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Wolf Reintroduction in Colorado

by Wyoming Livestock Roundup

By The Rocky Mountain Farmers Union

As many know, voters in Colorado narrowly passed Proposition 114 in 2020, which approved the reintroduction of wolves on the Western slope. 

While Rocky Mountain Farmers Union (RMFU) policy is clear in that we do not support wildlife management by ballot initiative as the vehicle for wolf reintroduction, we are now dealing with the reality wolves will be in the state in the near future. 

The reintroduction of wolves is a major concern for RMFU and the ranchers we represent, particularly because of the inevitable disproportionate impact on individual ranching operations due to this reintroduction. 

In addition to actively participating in the Wolf Restoration and Management Plan the Colorado Parks and Wildlife (CPW) Commission is crafting, we are currently advocating for legislation in the Colorado General Assembly to guarantee ranchers are fairly compensated for losses they incur, as well as ensuring the state has all of the necessary tools to manage the wolf population effectively. 

Wolf Depredation

Compensation Fund

One of our major concerns related to the Wolf Restoration and Management Plan is the lack of a plan for sustained funding for compensation for depredation and production losses – lower weaning weights, lower pregnancy rates, etc. 

Luckily, Senate Bill (SB) 23-255, Wolf Depredation Compensation Fund is addressing this. As introduced, the bill would only have paid for depredation and veterinary bills related to a wolf attack. We pushed for the legislation to allow the fund to include production losses. 

Also, as the bill is written, any funds left over at the end of the fiscal year would revert to the Wildlife Cash Fund with CPW. We have advocated for these funds to be earmarked for wolf and livestock conflict minimization efforts so ranchers can offset costs related to prevention.

Previously, reverted funds could have been used by CPW for any program, including those not related to aiding ranchers with the burden associated with the wolf reintroduction.

SB 23-255 passed the Senate Agriculture and Natural Resources Committee unanimously on March 30. The bill awaits a hearing in the Senate Appropriations Committee before it heads to the Senate floor for a vote. 

We are hopeful this bill will pass the Senate and move to the House in the next week or two.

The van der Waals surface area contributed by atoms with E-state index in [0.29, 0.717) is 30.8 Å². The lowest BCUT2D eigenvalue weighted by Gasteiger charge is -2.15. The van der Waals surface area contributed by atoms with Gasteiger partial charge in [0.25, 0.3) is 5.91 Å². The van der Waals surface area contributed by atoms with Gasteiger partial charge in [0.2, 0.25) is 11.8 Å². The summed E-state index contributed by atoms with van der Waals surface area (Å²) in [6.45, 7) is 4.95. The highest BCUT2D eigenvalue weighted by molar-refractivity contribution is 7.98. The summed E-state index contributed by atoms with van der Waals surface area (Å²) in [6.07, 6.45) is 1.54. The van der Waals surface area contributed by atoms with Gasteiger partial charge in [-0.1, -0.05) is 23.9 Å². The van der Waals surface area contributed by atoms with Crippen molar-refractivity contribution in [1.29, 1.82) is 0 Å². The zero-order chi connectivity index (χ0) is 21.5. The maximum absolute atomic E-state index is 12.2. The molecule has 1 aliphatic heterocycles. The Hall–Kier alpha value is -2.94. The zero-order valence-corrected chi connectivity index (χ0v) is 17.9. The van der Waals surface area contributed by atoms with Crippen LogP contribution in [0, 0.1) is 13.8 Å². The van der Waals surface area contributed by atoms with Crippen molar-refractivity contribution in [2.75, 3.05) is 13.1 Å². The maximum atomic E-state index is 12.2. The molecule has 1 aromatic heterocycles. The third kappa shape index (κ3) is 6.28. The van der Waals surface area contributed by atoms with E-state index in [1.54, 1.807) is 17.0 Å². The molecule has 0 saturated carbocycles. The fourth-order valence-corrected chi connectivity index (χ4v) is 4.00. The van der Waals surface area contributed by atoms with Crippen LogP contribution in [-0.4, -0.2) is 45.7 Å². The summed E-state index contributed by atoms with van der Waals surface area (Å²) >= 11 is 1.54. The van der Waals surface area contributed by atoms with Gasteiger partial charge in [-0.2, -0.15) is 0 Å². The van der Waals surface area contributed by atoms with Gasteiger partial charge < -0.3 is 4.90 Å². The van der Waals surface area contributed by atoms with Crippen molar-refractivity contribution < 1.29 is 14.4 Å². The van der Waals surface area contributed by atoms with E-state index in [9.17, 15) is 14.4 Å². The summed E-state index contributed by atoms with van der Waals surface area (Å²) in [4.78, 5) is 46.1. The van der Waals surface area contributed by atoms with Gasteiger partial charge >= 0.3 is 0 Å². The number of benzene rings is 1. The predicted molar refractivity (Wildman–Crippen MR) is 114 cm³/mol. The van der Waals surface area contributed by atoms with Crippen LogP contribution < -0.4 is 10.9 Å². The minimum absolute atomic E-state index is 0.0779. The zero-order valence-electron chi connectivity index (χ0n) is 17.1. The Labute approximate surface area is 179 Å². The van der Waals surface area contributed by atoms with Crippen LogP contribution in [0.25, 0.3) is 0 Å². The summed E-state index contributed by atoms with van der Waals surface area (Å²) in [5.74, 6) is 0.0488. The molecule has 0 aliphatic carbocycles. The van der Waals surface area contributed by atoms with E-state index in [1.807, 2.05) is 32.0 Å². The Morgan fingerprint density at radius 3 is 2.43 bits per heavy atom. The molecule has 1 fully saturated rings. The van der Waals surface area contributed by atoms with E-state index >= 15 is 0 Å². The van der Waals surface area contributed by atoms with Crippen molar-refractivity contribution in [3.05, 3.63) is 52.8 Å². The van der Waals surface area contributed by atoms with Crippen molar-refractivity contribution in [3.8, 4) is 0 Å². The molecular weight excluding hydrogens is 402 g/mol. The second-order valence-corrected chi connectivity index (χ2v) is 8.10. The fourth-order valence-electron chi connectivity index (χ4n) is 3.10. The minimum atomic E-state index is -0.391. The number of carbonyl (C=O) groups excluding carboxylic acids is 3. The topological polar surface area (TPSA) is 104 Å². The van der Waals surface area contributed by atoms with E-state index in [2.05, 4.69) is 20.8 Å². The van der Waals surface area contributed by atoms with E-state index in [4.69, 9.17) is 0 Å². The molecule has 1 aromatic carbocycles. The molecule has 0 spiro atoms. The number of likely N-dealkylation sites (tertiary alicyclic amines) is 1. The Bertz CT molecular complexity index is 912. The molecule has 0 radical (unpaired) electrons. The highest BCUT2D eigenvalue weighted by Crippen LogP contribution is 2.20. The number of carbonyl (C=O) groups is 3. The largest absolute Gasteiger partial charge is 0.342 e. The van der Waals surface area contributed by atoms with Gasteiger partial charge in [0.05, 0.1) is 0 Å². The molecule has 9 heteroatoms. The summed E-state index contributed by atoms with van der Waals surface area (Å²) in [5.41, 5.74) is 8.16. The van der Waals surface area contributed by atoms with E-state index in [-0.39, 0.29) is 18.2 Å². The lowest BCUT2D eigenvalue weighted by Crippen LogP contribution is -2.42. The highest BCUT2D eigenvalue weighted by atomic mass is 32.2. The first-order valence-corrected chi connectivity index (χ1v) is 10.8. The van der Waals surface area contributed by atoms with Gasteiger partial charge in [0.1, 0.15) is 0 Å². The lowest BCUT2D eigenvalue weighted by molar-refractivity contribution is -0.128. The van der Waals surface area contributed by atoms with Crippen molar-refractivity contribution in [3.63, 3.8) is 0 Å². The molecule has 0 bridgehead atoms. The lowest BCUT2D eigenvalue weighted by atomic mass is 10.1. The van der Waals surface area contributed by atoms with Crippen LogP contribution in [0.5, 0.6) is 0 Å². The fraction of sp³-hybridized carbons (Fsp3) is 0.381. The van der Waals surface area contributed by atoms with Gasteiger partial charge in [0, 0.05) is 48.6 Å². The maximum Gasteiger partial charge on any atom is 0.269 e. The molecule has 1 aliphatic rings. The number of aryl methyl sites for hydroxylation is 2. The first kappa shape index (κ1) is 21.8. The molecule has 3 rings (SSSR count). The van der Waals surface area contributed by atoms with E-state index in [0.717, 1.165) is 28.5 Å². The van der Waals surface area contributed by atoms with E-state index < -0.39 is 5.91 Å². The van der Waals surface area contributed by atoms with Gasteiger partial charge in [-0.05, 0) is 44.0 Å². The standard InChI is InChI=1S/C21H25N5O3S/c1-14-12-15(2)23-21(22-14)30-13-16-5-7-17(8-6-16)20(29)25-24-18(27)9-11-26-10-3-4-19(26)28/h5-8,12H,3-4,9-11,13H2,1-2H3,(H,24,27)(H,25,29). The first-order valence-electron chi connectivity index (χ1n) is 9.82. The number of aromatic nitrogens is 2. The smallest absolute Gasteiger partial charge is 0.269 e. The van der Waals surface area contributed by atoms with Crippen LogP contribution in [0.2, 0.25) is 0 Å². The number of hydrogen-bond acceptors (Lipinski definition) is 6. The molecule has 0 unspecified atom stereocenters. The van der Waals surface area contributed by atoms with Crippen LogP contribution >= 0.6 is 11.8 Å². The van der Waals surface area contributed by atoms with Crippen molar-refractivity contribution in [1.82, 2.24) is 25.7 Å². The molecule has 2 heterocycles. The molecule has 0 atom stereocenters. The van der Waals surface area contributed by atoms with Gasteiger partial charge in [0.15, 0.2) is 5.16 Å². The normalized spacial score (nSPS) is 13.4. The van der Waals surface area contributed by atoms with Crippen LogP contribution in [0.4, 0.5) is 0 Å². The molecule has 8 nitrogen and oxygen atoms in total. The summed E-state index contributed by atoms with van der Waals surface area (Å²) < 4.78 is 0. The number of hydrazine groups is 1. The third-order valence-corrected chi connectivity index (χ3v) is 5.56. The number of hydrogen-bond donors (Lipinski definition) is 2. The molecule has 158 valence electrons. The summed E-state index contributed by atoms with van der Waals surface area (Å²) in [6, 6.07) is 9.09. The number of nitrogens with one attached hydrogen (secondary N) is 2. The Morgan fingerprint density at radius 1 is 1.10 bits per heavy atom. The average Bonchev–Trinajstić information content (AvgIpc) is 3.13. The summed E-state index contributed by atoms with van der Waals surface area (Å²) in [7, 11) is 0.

The $350,000 fund will be pivotal to ensuring ranchers receive fair and just compensation for depredation and production losses that we are certain will happen due to the reintroduction of wolves. 

It is important to note the framework we worked out can be adjusted each year depending on the impacts of wolf reintroduction.

Management of Gray Wolves Reintroduction Bill

The other bill we are actively advocating for is SB 23-256, Management of Gray Wolves Reintroduction. This bill would ensure CPW has all of the necessary tools to manage the wolf population upon reintroduction. 

One of two main components would need to be completed before the reintroduction of wolves could occur. It requires the 10(j) Rule be adopted by the U.S. Secretary of the Interior before reintroduction. 

It is imperative the ruling on the 10(j) Rule happen prior to the reintroduction of wolves in Colorado. 

Since wolves are currently listed as an endangered species, this rule would allow wolves introduced into Colorado to be listed as an experimental population, which means the population in the state is not crucial to the species’ survival. 

If the 10(j) Rule were in place, like it was when wolves were reintroduced into Yellowstone, the state would have more tools available to them to manage the population effectively. This is because wolves in Colorado would be treated as a threatened species instead of an endangered species. 

Without the rule in place, the state would have to defer to federal authorities to manage the wolf population, which would effectively nullify the Colorado Wolf Restoration and Management Plan. This would be detrimental to minimizing conflicts between the wolves, livestock and working animals.

The second component of the bill requires an environmental impact study on federal lands by reintroducing before wolves are placed on the ground. This bill also passed the Senate Agriculture and Natural Resources Committee on March 30.

While wolf proponents have argued reintroduced wolves will only be on state and private land, it is common knowledge wolves migrate and can cover large areas of land. 

Therefore, it is hard to imagine wolves will not make their way onto the extensive federal lands naturally located in western Colorado. It is important to know the impacts on native species already on federal lands, including the endangered sage grouse. 

Wolves will most certainly have a sizable impact on the ecosystems on federal land, which is why it is important to understand this before reintroduction.

Continued efforts

RMFU is doing everything we can to ensure when wolves are reintroduced, ranchers are prepared and will have access to fair and just compensation for impacts from wolves. 

It is also vital to hear from the public about the concerns they have regarding this reintroduction so we can accurately relay their concerns. 

We will continue to engage until the Wolf Restoration and Management Plan is final and to work with legislators as we continue to fight for Colorado ranchers.

The Rocky Mountain Farmers Union originally published this column on their website on April 6.

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